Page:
Peradam arrives as “the final stone”, says Soundwalk Collective’s Stephan Crasneanscki, in The Perfect Vision, a triptych of albums that evoke and explore the sainted spaces of thought and creativity opened by the three French writers and poets. After albums devoted to Antonin Artaud (The Peyote Dance) and Arthur Rimbaud (Mummer Love), Peradam expands on “the living space”, says Smith, that Daumal left for future seekers to enter and create out of.

Daumal’s spiritual quests ranged wide and deep. Part-influenced by Rimbaud, he also identified with the Pataphysicians, followers of the avant-garde absurdist Alfred Jarry. Daumal experimented with hallucinogens to the detriment of his health, though he would later transfer his passions to the purity of work as he nurtured a fascination with Hindu philosophies and taught himself Sanskrit; Peradam features some of his translations.

While Daumal embraced the idea of self-abnegation as the key to internal awakening, he was also drawn to the syntheses of Eastern/Western thought in Greek-Armenian philosopher GI Gurdjieff’s teachings. Daumal’s greatest works include the novels A Night of Serious Drinking and Mount Analogue, which – though unfinished at the time of his death from TB at 36 in 1944 – inspired psychedelic magus Alejandro Jodorowsky’s 1973 film The Holy Mountain as well as the creative journeys undertaken by Soundwalk Collective and Patti Smith.

Peradam will be released 4th September via Bella Union

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Yesterday (January 9th), The Tonight Show Starring Jimmy Fallon welcomed both actor Will and music guest Patti Smith. After Will Smith and Fallon rapped a history of Will Smith, Patti Smith showed up to discuss her new book Year of the Monkey, she read a poem, discuss being a jerk to Bob Dylan, and performed a cover Neil Young’s “After the Gold Rush.” 

Music guest Patti Smith performs a cover of Neil Young’s “After the Gold Rush” for the Tonight Show audience.

Patti Smith’s fascination with the work of poet Arthur Rimbaud is such that she once bought his reconstructed home in the small French town of Roche. On the second of her Perfect Vision triptych with field recording and soundscape specialists Soundwalk Collective, she is joined by Phillip Glass, Mulatu Astatke, and the Sufi Group of Sheikh Ibrahim. Exploring Rimbaud’s fascination with Ethiopia, levels of sonic and conceptual intricacy run deep here, and the record even features recordings made under the tree where Rimbaud photographed the shrine of Sheik Abadir Umar ar-Rida al Harari, the founder of the holy city Harar. While also featuring a Patti Smith poem on title track ‘Mummer Love’, it’s the process of second-hand reading which is central to the project. As Smith describes: “Because we are working with other people’s work, and not just reading it but channelling these people, they become a fourth mind. We are Rimbaud, you, I, and the work.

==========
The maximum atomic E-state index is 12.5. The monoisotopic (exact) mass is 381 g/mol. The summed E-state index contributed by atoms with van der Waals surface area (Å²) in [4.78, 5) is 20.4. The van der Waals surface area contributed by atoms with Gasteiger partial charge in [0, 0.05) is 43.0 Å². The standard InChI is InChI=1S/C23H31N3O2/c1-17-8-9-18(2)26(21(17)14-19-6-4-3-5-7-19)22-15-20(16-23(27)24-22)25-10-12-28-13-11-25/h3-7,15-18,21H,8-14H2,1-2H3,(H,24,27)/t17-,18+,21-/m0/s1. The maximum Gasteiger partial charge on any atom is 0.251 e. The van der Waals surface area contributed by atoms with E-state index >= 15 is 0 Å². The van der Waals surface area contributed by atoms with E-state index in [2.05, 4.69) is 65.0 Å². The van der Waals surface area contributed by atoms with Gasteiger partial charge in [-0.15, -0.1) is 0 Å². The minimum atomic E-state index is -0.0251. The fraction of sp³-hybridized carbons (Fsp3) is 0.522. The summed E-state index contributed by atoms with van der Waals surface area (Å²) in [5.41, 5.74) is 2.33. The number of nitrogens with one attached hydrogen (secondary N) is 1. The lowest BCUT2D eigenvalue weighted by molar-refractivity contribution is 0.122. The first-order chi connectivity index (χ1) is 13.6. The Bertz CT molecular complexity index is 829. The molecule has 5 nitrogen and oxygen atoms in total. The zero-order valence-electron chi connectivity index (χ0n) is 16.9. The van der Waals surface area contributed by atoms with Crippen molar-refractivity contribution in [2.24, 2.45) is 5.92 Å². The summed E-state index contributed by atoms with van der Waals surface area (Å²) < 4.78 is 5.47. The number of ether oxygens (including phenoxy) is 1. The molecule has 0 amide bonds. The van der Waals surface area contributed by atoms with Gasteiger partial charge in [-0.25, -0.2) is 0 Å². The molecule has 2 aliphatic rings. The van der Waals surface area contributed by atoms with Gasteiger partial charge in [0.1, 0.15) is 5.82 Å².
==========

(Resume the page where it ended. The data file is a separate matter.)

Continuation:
“We go as far as we can to honour their work”… Take two celebrated poets and add inspired music for a stunning listen. Soundwalk Collective With Patti Smith – Mummer Love,

Soundwalk Collective with Patti Smith featuring Philip Glass and the Sufi group of Sheikh Ibrahim. Taken from ‘Mummer Love’, the second album in the Perfect Vision triptych collaboration between Soundwalk Collective and Patti Smith. Released 8th November via Bella Union,

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“IVRY” is a new song with lyrics written by Patti Smith and inspired by Antonin Artaud’s time in the mental hospital in Ivry ,The song is part of our new album with Patti Smith ‘The Peyote Dance’, to be released by Bella Union on May 31st.

Soundwalk Collective with Patti Smith THE PEYOTE DANCE ,The sound of walking in a Mexican canyon transforms into the distinct beat of the heart, distant chants, sticks, stones, and the whistle of blowing wind: Featuring Patti Smith, and produced in collaboration with Leonardo Heiblum and Nicolas Becker a soundtrack of elements that invites us to explore a sacred space. The album takes as its starting point Antonin Artaud’s book ‘The Peyote Dance’, a work inspired by his revelatory experiences with the Rarámuri in 1936,